New Invention….V2

I don’t promote things here, but what I do is create discussion and thought as it relates to head injuries.  I recently saw in Sports Illustrated a quick blurb on something called the V2, a new equipment invention.  Instead of trying to explain it myself, I went to the source, Dr. Todd Aaron.  I felt it would be best described in his words, so I had him compose a post that I could publish.  And here is his unedited work;

I created the V2 Prototype Concussion Reduction System when my daughter suffered a concussion in an equestrian accident. I vowed that I would find a way to protect all athletes so they could safely participate in sports.

Until the V2 Prototype Concussion Reduction System, all efforts to stop concussions have been based solely on the helmet. I realized that I needed to take a systematic approach to absorbing and dissipating the forces of impact thus minimizing their potential for central nervous system damage. Therefore I created a patented one-piece helmet and shoulder pad design that transfers energy away from the head and redistributes the total force. The product was tested at impacts in excess of 100 G’s at Biokinetics and Associates in Ottawa, Canada. Independent statistical analysis confirmed that one is nearly twice as likely to suffer a concussion when not wearing the V2 Prototype as compared to those using it!

One of the added benefits of the V2 Prototype is that the modifications to the current state of the art are minimal. There is no need to create a new helmet technology or a new shoulder pad system. The V2 can drive down the incidence of concussions as well as keep the standard aesthetic that so many players are unwilling to give up. In fact we have even had player feedback that the V2 would make them look even cooler!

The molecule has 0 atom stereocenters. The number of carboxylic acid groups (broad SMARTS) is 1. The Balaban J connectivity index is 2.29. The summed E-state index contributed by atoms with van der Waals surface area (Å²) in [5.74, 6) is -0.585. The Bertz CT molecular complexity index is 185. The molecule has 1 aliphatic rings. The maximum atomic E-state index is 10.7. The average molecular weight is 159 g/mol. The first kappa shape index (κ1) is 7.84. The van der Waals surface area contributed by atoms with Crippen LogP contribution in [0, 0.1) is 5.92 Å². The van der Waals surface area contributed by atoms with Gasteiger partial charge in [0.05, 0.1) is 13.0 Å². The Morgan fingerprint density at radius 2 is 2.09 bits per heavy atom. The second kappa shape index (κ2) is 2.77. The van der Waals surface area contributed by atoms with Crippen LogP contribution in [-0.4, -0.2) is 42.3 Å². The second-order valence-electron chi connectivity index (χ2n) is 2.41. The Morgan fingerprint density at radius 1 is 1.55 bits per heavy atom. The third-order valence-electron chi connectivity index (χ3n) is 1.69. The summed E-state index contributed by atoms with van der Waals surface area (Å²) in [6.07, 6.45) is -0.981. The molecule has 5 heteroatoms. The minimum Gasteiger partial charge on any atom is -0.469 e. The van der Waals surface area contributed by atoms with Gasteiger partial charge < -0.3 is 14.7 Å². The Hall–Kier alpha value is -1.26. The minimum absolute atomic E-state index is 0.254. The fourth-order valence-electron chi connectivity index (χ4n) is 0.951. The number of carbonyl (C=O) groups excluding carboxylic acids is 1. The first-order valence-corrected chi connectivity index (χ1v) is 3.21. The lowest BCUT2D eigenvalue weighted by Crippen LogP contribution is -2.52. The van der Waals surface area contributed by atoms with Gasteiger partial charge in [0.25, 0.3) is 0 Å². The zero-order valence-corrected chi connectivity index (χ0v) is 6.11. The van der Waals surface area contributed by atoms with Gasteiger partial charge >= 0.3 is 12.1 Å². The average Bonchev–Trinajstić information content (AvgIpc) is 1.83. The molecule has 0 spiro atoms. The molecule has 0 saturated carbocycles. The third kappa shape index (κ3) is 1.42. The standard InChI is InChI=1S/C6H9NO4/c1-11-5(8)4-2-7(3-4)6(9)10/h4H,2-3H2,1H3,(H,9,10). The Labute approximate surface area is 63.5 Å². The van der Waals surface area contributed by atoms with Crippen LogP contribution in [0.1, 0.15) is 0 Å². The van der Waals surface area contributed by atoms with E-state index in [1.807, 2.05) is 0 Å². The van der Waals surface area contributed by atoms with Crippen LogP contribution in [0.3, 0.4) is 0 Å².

My unique approach to concussion reduction also includes my unique position on concussion causes. I believe that I am the first Physician/Inventor to link the concussion mechanism of injury to Shaken Baby Syndrome

I don’t believe that the commonly accepted theory of Coup-contrecoup adequately describes the pathology we are now seeing.”  Coup-contrecoup is a macroscopic description first proposed by a French surgeon describing brain injury after blunt trauma…this theory is nearly 250 years old and only minimally describes the associated brain injuries.  Chris Nowinski and his group out of Boston have shown that the microscopic brain pathology found in people suffering from Chronic Traumatic Encephalopathy (CTE) is found diffusely throughout the brain, not just on superficial and opposite areas that Coup-contrecoup proposes.  In fact the brain damage in CTE is nearly identical to that seen in Shaken Baby Syndrome.

Many people have described the brain as a gelatinous substance, which is easily shaken and damaged.  In reality the brain is not as dense as is jello, but made of different density cell types which develop their own momentum when rapidly decelerated causing through and through axonal shearing and damage. It is this physician’s belief that a more proper name for the epidemic of concussions seen in contact sports would be more appropriately called “Adult Shaken Brain Syndrome”. This too would explain why helmets alone are only minimally able to protect the wearer from concussion causing injury.

Dr. Aaron is a practicing physician in Philadelphia. He is boarded in Internal Medicine and an elected Fellow of the American College of Physicians. He is also the US Patented Inventor of the first systems approach to reducing concussion risk in contact sports. See

I think it is great that Dr. Aaron is thinking outside of the box, but as with most inventions; money and research are the biggest hurdle.  I hope that Dr. Aaron can fine tune this and get it into the real world to see if there are positive impacts in the concussion realm.


3 thoughts on “New Invention….V2

  1. terry September 5, 2017 / 13:47

    seem like the right direction, but the players need to be able to turn their heads. Why not a transparent shell that attaches to the shoulders and leaves the head free to turn? a transparent plastic shell could have holes for air circulation and a traditional face mask attached to the front to protect the face. So the hard shell isn’t even attached to the head. The player could also wear a soft helmet under the shell to provide further protection from blows. Just a thought.

  2. Trevor September 29, 2017 / 14:50

    Isn’t head mobility massively reduced? Recievers would have to turn their entire torso to look anywhere. I like the idea but without the ability to turn the head I can’t see the sport accenting this

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